“I didn’t want to leave the animals,” said Megan Cook, a trainer for six years until 2006, when she had to quit because her doctor couldn’t clear up the rash that covered her body. “I had to stay out of the water. I had no choice.”
In a 2010 memo, Demers blamed poor water quality for ill health among walruses, as well as sea lions and seals. “Health issues arise in every instance, ranging from eye damage, fur loss, weight loss, stress, skin lesions (and more).”
Larry and harbour seal Baby were kept in freshwater at London’s Storybook Gardens before arriving at Marineland with healthy eyes. Demers lobbied unsuccessfully in 2010 to have the park’s six harbour seals kept in a freshwater pool instead of saltwater — suggesting the carp pond with a protective fence — to limit further damage and ease inflammation and pain.
In his May 4, 2012, exit interview, Demers confronted Holer about problems with the water. “The health of the animals is terrible,” he tells his boss in the recorded conversation. “The water is destroying these animals, it really is.”
“We don’t know what caused that problem,” Holer replied.
A few days after Demers left, Holer dumped water from the barn and stadium pools and brought in more from Friendship Cove. The May 10 opening was delayed five days to do it. Water was not changed at the Aquarium.
Former employees say that a shortage of trainers means the animals don’t get the attention they need to do well in captivity.
Walruses in captivity crave human attention and yet former trainer Bentivegna says they were left days at a time in their dark barn pens with no stimulation apart from feeding. Demers says nothing has changed. Walrus vomiting and weight loss is a recurring problem at Marineland.
“My observations in short were that many of the behaviour issues the animals went through (re walruses regurgitating, etc.) may have been avoided by mental stimulation and training,” Bentivegna wrote in a recent email to the Star. “The marine mammal department was constantly understaffed (as well as lack of experienced staff) so it was impossible to provide all the time and attention to the animals that was necessary for their well being.”
Bentivegna says the final straw was seeing Zeus, a powerhouse walrus who knew his own strength, disintegrate into the shell of a once intimidating creature. Recent videos and photos show him sitting behind bars in a waterless space barely big enough to turn around in and looking broken-down and miserable. He was being treated for regurgitation issues — exacerbated by bad water — and the lack of trainers meant he often lay unattended in his own excrement.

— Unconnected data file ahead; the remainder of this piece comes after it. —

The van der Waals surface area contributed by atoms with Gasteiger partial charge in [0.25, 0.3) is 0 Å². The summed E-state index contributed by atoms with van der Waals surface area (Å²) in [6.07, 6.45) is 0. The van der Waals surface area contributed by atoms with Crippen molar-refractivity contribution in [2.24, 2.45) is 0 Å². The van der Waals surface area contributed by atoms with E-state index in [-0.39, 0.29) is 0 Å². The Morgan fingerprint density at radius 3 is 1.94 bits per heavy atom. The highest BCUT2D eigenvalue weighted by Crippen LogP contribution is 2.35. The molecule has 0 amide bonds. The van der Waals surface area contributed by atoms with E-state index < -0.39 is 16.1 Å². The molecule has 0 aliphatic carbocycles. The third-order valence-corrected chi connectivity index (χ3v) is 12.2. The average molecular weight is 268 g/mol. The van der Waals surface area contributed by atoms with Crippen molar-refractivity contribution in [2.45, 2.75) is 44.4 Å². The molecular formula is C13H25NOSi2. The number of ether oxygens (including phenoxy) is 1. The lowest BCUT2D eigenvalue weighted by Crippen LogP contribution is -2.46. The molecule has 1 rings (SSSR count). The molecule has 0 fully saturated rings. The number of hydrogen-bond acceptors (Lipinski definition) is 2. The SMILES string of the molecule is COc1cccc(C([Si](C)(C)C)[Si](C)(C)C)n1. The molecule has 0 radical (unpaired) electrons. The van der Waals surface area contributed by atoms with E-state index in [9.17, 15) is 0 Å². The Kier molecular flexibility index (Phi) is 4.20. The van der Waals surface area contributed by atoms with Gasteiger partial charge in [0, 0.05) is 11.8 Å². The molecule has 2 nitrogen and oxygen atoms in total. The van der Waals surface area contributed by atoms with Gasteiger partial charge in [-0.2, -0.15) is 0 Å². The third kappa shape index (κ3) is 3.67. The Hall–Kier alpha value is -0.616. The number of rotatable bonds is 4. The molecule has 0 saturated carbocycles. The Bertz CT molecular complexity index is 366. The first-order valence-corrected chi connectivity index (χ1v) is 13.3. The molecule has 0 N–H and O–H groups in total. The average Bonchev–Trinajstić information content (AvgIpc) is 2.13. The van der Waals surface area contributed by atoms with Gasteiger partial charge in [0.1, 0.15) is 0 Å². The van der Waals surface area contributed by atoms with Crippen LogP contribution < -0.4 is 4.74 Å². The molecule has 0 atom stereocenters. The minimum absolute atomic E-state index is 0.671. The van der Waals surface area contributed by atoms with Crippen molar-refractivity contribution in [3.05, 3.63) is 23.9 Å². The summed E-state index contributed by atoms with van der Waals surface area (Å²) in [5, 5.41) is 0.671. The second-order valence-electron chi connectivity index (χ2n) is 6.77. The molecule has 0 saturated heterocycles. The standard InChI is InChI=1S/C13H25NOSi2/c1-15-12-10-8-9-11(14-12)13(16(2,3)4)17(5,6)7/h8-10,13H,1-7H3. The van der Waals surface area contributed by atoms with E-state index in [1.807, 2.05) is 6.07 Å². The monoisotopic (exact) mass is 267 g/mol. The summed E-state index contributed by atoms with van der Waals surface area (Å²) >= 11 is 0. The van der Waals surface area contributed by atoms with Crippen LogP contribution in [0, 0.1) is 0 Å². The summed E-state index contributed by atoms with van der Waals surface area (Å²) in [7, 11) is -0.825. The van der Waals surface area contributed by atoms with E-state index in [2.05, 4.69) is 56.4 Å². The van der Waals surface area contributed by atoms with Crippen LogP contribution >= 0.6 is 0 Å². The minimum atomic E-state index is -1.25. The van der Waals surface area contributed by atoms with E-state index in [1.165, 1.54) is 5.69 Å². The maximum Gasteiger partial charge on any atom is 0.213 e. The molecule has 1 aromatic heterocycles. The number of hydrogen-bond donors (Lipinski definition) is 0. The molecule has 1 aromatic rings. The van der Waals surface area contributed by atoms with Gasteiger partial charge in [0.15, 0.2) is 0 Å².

Marketing manager Ann Marie Rondinelli said in an email there are from 20 to 25 full-time trainers. Sources told the Star there are 16, with one on maternity leave.
Former trainers cite short-staffing in the death of baby beluga Skoot. None was on hand when a two-hour assault on the calf by two adult male belugas began on May 28, and none arrived for two hours, despite radio calls from an inexperienced guide who was powerless to intervene.
“There is no excuse for the short-staffing,” one of the former trainers told the Star.
In 2011, SeaWorld Parks won a custody battle with Marineland for the return of its breeding male orca, Ikaika, loaned from Orlando. The case was ultimately decided by leasing legalities, but SeaWorld officials cited concerns about staffing numbers and training and said Holer refused to allow trainers to attend seminars where they could update their skills. But Lanny Cornell, a California-based sea mammal veterinarian on monthly retainer to Marineland, says in a March 2011 affidavit that trainers were experienced, adding he believed there were “approximately 18 full-time trainers on-site.”
Marineland had five orcas in 2004, but four have since died; orca Kiska has been alone since November 2011. It’s a practice banned in the U.S. and frowned on by CAZA. Holer would not address questions about the possibility of a new home for Kiska.
Water appears better in the stadium and barn pools. Conditions have improved for the five dolphins, currently in the stadium pool for the season along with two belugas. The Aquarium, which is ringed by an electric fence, still reeks of excrement. Holer says “sea lions and seals poop on the stage.”
Baker is a big guy, the only male sea lion swimming mindless laps during our two recent visits to the Aquarium. He used to be the clown, the funny fellow with the clear eyes, still featured in “Attractions Niagara.”
Now his body is scarred and itchy with patches of missing fur. Every time he passes he rubs his head hard against the side, trying to scratch himself over and over. His eyes are squeezed so tightly shut it looks like he doesn’t have any. For all intents and purposes, he doesn’t.